All sides speak on Drexel Town Square

Feb. 12, 2013

Wispark brought out the all the intellectual firepower they could muster to Monday's informational about the proposed Drexel Town Square. A voice of opposition via the Oak Creek Citizen's Action group was also present, handing out their grievances in the form of fliers at the door.

Wispark's big guns included Blair Williams of WiRED Properties, who have had their hand in the developing process of mixed use retail and residential buildings in Milwaukee, Shorewood and Whitefish Bay. Rick Barrett of Barrett Visionary, a national real estate investment and development company who is working on the proposed 30-story Moderne building in Milwaukee. Wispark President Jerry Franke was also present to answer questions. Representatives from Meijer, a big-box store much like Walmart mixed with Pick 'n Save, explained their decision to add a 190,000 square foot store to the eastern end of the proposed town square.

The Oak Creek Citizen's Action group, while not given center stage, let their opposition to the plans known. The group has existed since the 1980s and opposes Meijer.

Arguments against the Town Square

The foes of Drexel Town Square are upset with the site's proposed layout, what they see as a lack of uniqueness, a discord between Meijer's presence and the proposed downtown and the saturation of stores similar to Meijer in the surrounding area.

Mark Verhalen, president of the Citizen's Action Group, expressed his opposition to the proposed layout. He said, "You put a big box store there, the city hall and library will be in the back looking at Woodman's and the back of the new Meijer store. There won't be any exposure with the city hall being off on Howell. You'll have to use GPS to find it."

The group also cites that there are roughly 14 grocery stores in a five-mile radius of the area, with big-box stores like Target and Walmart nearby.

Another grievance they have is that Meijer doesn't bring uniqueness to the area, which they say was promised to them by city administrators at the beginning planning stages of Drexel Town Square.

While the group, comprised of 12-15 regular members and 40 attendees, opposes the Town Square in its current form, they don't have any solid plans for stopping it.

"We're going to look at all our options in the next couple of months and if there is something we can do, we'll do it, but if we can't we can't," Verhalen said. He added "We'll hope for the best and we'll go head to head with them if we get the chance to."

Arguments for Town Square

Wispark developers see the proposed town square as a hybrid urban-suburban space that will bring a downtown feel to Oak Creek with Meijer a central driver of foot traffic to the downtown areas.

Franke argued that for the Town Square project to move forward in a timely manner, a larger part of it would need to be absorbed by Meijer. He also argued that the land Meijer was filling, roughly 22 percent of the town square, could not be absorbed in any other way from a market perspective.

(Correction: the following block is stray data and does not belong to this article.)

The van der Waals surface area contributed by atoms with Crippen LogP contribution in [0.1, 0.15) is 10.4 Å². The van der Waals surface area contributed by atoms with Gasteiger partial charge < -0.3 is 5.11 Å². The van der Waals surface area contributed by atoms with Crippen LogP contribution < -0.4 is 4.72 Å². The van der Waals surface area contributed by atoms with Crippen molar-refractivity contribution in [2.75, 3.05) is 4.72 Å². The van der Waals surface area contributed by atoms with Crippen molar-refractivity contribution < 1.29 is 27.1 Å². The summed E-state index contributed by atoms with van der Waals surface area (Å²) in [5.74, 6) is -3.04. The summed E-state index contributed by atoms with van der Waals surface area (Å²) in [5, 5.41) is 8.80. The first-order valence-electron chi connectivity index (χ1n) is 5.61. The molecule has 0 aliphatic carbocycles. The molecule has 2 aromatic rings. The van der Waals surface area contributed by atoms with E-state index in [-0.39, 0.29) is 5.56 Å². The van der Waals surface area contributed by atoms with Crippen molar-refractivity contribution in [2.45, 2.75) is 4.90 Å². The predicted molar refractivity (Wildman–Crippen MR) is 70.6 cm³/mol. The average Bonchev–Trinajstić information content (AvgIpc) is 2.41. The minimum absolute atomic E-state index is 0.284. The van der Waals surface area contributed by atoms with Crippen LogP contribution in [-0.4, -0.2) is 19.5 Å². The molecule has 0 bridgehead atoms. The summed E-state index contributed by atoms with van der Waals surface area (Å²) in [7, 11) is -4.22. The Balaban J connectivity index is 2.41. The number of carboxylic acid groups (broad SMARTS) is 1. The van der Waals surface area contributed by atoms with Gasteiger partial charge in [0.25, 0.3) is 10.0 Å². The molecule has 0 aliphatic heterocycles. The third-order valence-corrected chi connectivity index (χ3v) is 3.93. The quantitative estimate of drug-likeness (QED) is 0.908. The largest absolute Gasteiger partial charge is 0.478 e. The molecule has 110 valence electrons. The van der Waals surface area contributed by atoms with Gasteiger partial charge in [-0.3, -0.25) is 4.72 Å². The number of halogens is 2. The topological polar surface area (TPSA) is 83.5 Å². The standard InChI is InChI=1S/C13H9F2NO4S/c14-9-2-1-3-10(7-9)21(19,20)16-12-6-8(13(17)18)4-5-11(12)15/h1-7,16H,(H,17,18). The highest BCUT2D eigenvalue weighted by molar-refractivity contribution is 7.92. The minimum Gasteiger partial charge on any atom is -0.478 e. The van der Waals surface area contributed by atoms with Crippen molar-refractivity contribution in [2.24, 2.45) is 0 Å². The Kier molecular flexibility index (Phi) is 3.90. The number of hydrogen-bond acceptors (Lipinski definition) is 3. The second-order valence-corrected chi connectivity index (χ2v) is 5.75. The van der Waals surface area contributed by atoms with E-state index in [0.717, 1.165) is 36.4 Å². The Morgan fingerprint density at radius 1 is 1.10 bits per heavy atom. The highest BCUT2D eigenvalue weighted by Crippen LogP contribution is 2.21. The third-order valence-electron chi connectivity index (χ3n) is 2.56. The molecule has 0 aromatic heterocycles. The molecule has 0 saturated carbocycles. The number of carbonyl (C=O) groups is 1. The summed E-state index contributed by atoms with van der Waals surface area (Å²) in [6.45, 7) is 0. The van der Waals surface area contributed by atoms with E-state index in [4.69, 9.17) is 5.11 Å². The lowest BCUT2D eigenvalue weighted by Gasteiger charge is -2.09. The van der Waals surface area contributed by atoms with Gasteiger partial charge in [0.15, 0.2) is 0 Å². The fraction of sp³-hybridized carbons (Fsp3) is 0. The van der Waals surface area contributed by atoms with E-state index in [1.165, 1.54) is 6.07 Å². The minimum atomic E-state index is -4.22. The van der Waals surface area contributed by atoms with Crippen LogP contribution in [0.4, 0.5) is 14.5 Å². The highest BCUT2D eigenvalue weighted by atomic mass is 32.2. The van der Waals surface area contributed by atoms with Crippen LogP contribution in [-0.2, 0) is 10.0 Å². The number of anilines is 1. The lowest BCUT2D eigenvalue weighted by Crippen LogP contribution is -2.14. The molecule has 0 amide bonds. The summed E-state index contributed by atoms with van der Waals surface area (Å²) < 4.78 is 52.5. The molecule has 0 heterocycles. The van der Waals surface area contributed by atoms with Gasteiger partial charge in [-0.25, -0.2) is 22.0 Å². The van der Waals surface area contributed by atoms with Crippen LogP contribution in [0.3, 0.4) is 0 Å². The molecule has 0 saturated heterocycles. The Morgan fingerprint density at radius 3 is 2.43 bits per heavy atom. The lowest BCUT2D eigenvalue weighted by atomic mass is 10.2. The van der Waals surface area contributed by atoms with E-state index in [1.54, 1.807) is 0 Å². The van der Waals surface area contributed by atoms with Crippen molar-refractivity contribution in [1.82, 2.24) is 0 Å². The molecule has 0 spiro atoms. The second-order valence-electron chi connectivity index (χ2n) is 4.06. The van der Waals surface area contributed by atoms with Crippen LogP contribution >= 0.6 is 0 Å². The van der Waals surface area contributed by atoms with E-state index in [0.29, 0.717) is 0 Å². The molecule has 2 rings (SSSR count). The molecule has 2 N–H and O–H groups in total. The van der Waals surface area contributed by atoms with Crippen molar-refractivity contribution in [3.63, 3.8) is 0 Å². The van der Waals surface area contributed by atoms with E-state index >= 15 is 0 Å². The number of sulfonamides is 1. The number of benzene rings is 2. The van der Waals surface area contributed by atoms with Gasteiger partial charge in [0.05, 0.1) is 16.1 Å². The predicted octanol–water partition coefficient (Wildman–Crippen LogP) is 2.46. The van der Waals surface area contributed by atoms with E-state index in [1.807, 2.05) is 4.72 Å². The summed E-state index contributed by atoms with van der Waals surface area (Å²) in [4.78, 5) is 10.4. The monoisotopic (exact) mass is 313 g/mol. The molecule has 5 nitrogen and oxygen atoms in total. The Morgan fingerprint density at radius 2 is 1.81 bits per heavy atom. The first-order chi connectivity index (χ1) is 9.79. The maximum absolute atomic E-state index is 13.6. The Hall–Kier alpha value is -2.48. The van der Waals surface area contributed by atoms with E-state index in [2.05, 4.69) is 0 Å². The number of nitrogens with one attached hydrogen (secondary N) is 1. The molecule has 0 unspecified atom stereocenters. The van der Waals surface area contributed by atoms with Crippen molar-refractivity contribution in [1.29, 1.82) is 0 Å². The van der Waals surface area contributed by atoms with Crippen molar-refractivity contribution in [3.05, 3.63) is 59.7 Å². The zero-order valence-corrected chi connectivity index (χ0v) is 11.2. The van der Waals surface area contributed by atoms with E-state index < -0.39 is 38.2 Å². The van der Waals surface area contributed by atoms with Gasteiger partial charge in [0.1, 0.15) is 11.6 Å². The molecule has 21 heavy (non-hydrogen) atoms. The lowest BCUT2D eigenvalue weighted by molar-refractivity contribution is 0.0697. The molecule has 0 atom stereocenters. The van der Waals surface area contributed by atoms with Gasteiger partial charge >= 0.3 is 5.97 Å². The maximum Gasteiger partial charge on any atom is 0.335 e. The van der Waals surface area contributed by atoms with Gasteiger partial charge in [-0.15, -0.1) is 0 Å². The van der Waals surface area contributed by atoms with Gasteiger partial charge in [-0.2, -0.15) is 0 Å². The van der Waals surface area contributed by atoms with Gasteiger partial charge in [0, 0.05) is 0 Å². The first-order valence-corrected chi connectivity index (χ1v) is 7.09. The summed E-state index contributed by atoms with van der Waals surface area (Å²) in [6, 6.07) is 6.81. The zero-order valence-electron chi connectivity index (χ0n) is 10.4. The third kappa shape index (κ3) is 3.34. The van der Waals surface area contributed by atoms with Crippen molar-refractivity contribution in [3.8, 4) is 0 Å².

"Who said it (Meijer) has to be unique?" Franke said. He added, "What it has to be is what the market will support. If you take a look around the entire site, there's a lot of similar uses already. To think that all of a sudden now you're going to flip the switch and change things? No."

He also argued that Meijer was necessary to drive demand to build the rest of the site.

The current layout has Meijer dominating the eastern portion of the site, with the library and city hall on the southern middle portion, with town square and Main Street directly north. Retail stores including plans for sit-down restaurants flank the eastern edge of Meijer and apartment buildings sit on the western edge.

The layout has been changed multiple times since Meijer's addition to the site. While the current design is still preliminary, the developers believe they have zeroed in on a final plan.

Larry Witzling, who worked on preliminary designs for the town square, said "It gets stronger with each iteration. These aren't easy things to develop. It's a very difficult project and Drexel Town Square is really a hybrid trying to combine things economically, environmentally and from a community standpoint."

Proponents of the planned development agreed that an older municipality attempting to create a town square from scratch was unprecedented.

As far as uniqueness is concerned, Blair Williams of WiRED argued that the proposed main street mixed-use retail and residential area would be the unique driving factor for Oak Creek. What he envisions is a downtown area bristling with local stores including coffee shops, bars, yoga studios, sandwich shops and services like dry cleaning.

Williams added, "What I think makes it unique is the connection of a new civic center to a public square that's really dynamic and active with a farmer's market, ice skating, music and community gatherings and a brand new main street that's dedicating itself to that kind of coffee to cocktails culture where you get people in the morning, people staying at night, people living upstairs in these buildings."

Some of those coffee to cocktails places Williams plans on speaking with are Alterra coffee, Stone Creek coffee, Lowlands Group who owns Café Hollander and Scott Johnson, owner of the Palamino bar in Milwaukee.

Oak Creek Mayor Stephen Scaffidi opened the informational by saying, "We are very concerned that everything we do here makes sense to the city. My only request is that you look at this with an open mind."

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